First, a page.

There are 981 UNESCO World Heritage Sites across the globe, each documenting a slice of history through sheer beauty, stunning architecture and breath-taking monuments. Read on to discover 10 of the best UNESCO sites around the world.
City of Valetta – Malta
Built by the Knights of St John in the 16th and 17th century, the City of Valletta has been described by UNESCO as ‘one of the most concentrated historic areas in the world’. The Waterfront City in Malta is famous for its Baroque style architecture, narrow winding streets and Grand Harbour, creating a small, but popular, area for culture vultures to discover. Highlights include the breath-taking St John’s Co-Cathedral, also known as the ‘Home of the Knights and Grand Masters’. The Cathedral is also home to a nave that is 53 metres long and 15 metres wide.
Marrakech Medina – Morocco
If you want to dive in and experience a culture quickly, then Marrakech is a must. The Red City is home to the electric Jemaa El Fna Square, whilst other highlights include the Koutoubia Mosque and the relaxing Majorelle Gardens. First listed in 1985, the city has grown to become one of the world’s most diverse holiday destinations, offering guests a fast paced induction into modern North Africa. Exploring is the name of the game in Marrakech, where you can expect to spend sunny days meandering through the medina and enjoying a thrilling market experience.
Paphos – Cyprus
Although situated in Cyprus, Paphos is a showcase of ancient Mediterranean and Greek history. Home to renowned landmarks, such as The Temple of Aphrodite, it’s a favourite with tourists seeking insight into Greek Mythology. Stone pillars and mosaics maintain the ancient feel of the city, so there’s plenty to see. Visit Aphrodite’s Rock on the coast, which is believed to mark the Goddess’ birthplace. Legend has it, if you swim around the rock three times, you will gain eternal beauty.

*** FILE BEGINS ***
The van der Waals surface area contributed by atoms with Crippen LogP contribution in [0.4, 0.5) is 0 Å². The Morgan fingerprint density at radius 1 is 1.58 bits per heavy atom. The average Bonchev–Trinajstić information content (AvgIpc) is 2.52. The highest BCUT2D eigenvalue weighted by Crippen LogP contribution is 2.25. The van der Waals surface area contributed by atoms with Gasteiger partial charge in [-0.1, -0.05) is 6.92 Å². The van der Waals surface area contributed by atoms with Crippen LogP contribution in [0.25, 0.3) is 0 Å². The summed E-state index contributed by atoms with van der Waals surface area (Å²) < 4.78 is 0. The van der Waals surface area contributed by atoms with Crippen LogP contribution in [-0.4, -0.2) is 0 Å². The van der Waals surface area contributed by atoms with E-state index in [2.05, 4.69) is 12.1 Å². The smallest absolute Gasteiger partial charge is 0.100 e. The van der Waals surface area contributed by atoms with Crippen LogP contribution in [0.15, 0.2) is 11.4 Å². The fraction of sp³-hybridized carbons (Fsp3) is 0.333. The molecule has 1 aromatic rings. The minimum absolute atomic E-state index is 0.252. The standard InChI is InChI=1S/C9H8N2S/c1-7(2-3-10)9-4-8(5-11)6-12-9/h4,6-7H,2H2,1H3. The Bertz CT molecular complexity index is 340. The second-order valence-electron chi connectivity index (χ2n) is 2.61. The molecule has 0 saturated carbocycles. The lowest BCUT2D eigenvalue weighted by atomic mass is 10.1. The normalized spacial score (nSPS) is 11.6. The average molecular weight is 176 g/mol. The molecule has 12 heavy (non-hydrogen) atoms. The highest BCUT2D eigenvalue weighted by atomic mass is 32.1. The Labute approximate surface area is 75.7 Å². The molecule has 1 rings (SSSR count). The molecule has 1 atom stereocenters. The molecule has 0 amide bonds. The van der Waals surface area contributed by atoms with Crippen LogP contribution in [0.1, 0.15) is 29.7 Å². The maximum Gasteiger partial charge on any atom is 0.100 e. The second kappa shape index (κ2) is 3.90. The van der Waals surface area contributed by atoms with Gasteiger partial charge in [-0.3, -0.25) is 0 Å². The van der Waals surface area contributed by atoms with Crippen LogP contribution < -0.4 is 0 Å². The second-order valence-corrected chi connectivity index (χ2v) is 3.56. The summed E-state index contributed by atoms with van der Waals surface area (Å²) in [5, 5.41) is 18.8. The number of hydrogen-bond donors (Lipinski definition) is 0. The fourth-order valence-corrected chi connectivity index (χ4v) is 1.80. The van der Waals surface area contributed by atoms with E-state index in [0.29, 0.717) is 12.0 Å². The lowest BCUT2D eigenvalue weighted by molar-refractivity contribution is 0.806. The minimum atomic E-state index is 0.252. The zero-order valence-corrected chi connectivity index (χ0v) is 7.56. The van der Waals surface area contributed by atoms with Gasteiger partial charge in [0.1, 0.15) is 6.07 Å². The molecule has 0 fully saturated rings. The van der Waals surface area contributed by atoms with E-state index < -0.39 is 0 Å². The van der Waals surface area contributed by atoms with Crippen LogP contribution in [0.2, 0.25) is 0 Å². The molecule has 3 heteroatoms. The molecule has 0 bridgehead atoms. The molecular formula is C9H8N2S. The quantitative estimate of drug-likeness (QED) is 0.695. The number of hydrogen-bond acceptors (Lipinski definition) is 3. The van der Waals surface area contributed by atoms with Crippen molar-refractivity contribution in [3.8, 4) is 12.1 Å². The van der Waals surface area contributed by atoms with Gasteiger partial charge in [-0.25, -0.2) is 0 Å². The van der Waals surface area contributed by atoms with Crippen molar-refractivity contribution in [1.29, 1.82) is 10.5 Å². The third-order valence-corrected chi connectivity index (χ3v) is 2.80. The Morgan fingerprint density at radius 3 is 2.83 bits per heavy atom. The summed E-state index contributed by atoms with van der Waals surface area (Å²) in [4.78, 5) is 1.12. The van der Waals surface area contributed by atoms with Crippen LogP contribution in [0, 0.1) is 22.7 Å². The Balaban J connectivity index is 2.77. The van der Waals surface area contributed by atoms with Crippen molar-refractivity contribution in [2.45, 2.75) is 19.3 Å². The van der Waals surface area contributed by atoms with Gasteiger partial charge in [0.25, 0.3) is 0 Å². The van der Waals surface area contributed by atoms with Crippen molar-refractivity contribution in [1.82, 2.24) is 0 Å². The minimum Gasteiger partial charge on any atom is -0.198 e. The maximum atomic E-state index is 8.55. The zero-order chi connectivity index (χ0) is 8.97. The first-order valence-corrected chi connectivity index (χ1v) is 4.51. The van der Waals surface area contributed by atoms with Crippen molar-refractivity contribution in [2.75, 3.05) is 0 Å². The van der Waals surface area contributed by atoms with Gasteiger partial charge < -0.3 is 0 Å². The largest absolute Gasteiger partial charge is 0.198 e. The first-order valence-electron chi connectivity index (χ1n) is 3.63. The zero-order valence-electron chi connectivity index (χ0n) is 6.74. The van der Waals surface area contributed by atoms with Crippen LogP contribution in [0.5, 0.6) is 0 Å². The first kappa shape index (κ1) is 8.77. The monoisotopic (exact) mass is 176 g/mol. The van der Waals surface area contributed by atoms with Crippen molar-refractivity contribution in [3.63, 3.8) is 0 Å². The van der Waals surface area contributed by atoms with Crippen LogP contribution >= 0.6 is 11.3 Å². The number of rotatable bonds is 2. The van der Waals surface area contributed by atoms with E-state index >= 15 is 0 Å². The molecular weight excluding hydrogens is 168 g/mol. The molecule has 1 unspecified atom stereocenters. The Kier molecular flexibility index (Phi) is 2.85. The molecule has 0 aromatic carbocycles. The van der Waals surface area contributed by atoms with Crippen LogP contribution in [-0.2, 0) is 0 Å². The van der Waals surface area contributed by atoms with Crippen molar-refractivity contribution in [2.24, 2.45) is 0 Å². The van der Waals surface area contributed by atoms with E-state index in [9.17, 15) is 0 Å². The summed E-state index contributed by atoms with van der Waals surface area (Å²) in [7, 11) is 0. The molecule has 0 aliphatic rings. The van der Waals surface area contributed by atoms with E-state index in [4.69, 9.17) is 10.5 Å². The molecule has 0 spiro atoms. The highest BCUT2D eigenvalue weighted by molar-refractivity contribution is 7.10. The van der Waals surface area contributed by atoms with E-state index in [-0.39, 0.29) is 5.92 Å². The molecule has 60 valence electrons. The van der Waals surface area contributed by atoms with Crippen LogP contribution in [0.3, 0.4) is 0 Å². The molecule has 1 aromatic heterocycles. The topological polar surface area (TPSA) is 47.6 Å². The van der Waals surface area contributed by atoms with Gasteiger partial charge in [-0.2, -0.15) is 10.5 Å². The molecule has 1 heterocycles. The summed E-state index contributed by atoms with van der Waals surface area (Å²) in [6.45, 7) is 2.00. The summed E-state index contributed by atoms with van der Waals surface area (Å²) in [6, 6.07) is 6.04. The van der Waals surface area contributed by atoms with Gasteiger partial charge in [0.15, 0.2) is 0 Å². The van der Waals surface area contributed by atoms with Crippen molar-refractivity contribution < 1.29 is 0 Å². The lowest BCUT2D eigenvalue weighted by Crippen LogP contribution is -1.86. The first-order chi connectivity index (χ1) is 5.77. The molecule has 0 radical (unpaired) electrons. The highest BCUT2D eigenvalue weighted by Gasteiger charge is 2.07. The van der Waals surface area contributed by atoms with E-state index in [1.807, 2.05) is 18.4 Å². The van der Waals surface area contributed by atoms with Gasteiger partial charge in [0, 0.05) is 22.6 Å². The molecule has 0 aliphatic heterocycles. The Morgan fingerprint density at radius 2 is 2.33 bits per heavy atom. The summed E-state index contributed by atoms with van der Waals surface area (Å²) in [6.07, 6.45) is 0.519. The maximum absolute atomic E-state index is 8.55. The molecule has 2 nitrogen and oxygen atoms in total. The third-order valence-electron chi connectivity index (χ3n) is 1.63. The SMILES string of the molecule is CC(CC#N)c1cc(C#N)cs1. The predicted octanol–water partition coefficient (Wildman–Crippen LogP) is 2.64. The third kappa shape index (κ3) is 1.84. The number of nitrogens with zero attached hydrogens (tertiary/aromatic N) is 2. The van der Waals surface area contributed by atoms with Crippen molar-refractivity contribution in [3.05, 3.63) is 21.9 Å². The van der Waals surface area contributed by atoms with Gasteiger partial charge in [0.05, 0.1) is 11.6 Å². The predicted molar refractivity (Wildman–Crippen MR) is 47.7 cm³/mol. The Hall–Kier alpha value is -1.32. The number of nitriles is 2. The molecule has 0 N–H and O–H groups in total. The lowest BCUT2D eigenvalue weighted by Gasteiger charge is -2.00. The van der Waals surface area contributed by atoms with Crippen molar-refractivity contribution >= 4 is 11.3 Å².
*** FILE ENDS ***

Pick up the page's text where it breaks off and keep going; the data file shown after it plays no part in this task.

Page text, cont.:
Historic Cairo – Egypt
Egypt is a cultural treasure-trove, where the modern world meets ancient wonder. This is especially true of its capital, Cairo, which was founded in the 10th century. The centre rests along the Nile, where you can indulge your inner-historian by exploring settlements from the Middle Ages. Highlights include the 12th century Citadel and the Great Mosque of Ibn-Tulun, both survivors of an ancient uprising. With a flight time of around 5 hours, Egypt offers a mid-haul holiday, full of history, without breaking the bank.
Chichen Itza – Mexico
The Chichen Itza holds the honour of being listed as one of the Seven Wonders of the World, making it one of the most popular UNESCO World Heritage Sites. Dating back almost 1,000 years, the group of archaeological sites in Yucutan, Mexico, are a uniquely preserved showcase of how the Maya and Toltec cultures envisioned the world. Temples, stone monuments and artwork span the area, including the symbolic 24 metre high Kukulkan Pyramid, known as ‘El Castillo’ (the Castle). For those visiting Mexico, it’s a must see and the perfect photo opportunity.